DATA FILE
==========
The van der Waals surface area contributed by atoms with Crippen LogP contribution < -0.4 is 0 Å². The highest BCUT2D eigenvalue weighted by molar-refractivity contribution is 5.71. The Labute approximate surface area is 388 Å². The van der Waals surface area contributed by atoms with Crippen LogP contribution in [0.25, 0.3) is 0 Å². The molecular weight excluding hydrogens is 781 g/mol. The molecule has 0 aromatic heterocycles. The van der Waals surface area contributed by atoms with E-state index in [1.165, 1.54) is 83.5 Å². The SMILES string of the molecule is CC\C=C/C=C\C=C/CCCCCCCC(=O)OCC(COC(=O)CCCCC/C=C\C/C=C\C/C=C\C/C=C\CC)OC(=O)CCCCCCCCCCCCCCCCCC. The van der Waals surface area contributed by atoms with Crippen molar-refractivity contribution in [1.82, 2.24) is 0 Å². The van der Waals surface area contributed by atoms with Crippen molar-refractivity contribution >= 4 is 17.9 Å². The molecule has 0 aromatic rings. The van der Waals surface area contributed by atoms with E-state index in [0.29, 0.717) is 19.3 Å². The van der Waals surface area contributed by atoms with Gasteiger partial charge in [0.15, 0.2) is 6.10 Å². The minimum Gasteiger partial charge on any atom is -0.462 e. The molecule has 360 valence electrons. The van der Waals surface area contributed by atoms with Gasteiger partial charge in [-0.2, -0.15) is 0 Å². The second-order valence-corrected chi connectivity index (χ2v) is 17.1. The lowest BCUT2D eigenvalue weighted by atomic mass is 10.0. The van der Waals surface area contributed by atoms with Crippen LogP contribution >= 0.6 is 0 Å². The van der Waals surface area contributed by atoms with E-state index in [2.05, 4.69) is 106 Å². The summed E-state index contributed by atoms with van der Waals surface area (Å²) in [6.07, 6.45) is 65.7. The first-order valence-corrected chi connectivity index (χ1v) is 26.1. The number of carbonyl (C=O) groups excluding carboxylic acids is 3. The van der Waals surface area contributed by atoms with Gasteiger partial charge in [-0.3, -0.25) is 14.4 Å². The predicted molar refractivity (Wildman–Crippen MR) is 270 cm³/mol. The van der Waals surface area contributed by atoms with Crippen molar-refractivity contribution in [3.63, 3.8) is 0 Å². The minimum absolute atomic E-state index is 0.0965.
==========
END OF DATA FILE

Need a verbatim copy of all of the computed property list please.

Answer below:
The van der Waals surface area contributed by atoms with Crippen LogP contribution < -0.4 is 0 Å². The highest BCUT2D eigenvalue weighted by molar-refractivity contribution is 5.71. The Labute approximate surface area is 388 Å². The van der Waals surface area contributed by atoms with Crippen LogP contribution in [0.25, 0.3) is 0 Å². The molecular weight excluding hydrogens is 781 g/mol. The molecule has 0 aromatic heterocycles. The van der Waals surface area contributed by atoms with E-state index in [1.165, 1.54) is 83.5 Å². The SMILES string of the molecule is CC\C=C/C=C\C=C/CCCCCCCC(=O)OCC(COC(=O)CCCCC/C=C\C/C=C\C/C=C\C/C=C\CC)OC(=O)CCCCCCCCCCCCCCCCCC. The van der Waals surface area contributed by atoms with Crippen molar-refractivity contribution in [1.82, 2.24) is 0 Å². The van der Waals surface area contributed by atoms with Crippen molar-refractivity contribution >= 4 is 17.9 Å². The molecule has 0 aromatic rings. The van der Waals surface area contributed by atoms with E-state index in [0.29, 0.717) is 19.3 Å². The van der Waals surface area contributed by atoms with Gasteiger partial charge in [0.15, 0.2) is 6.10 Å². The minimum Gasteiger partial charge on any atom is -0.462 e. The molecule has 360 valence electrons. The van der Waals surface area contributed by atoms with Gasteiger partial charge in [-0.2, -0.15) is 0 Å². The second-order valence-corrected chi connectivity index (χ2v) is 17.1. The lowest BCUT2D eigenvalue weighted by atomic mass is 10.0. The van der Waals surface area contributed by atoms with Crippen LogP contribution >= 0.6 is 0 Å². The van der Waals surface area contributed by atoms with E-state index in [2.05, 4.69) is 106 Å². The summed E-state index contributed by atoms with van der Waals surface area (Å²) in [6.07, 6.45) is 65.7. The first-order valence-corrected chi connectivity index (χ1v) is 26.1. The number of carbonyl (C=O) groups excluding carboxylic acids is 3. The van der Waals surface area contributed by atoms with Gasteiger partial charge in [-0.3, -0.25) is 14.4 Å². The predicted molar refractivity (Wildman–Crippen MR) is 270 cm³/mol. The van der Waals surface area contributed by atoms with Crippen molar-refractivity contribution in [3.63, 3.8) is 0 Å². The minimum absolute atomic E-state index is 0.0965.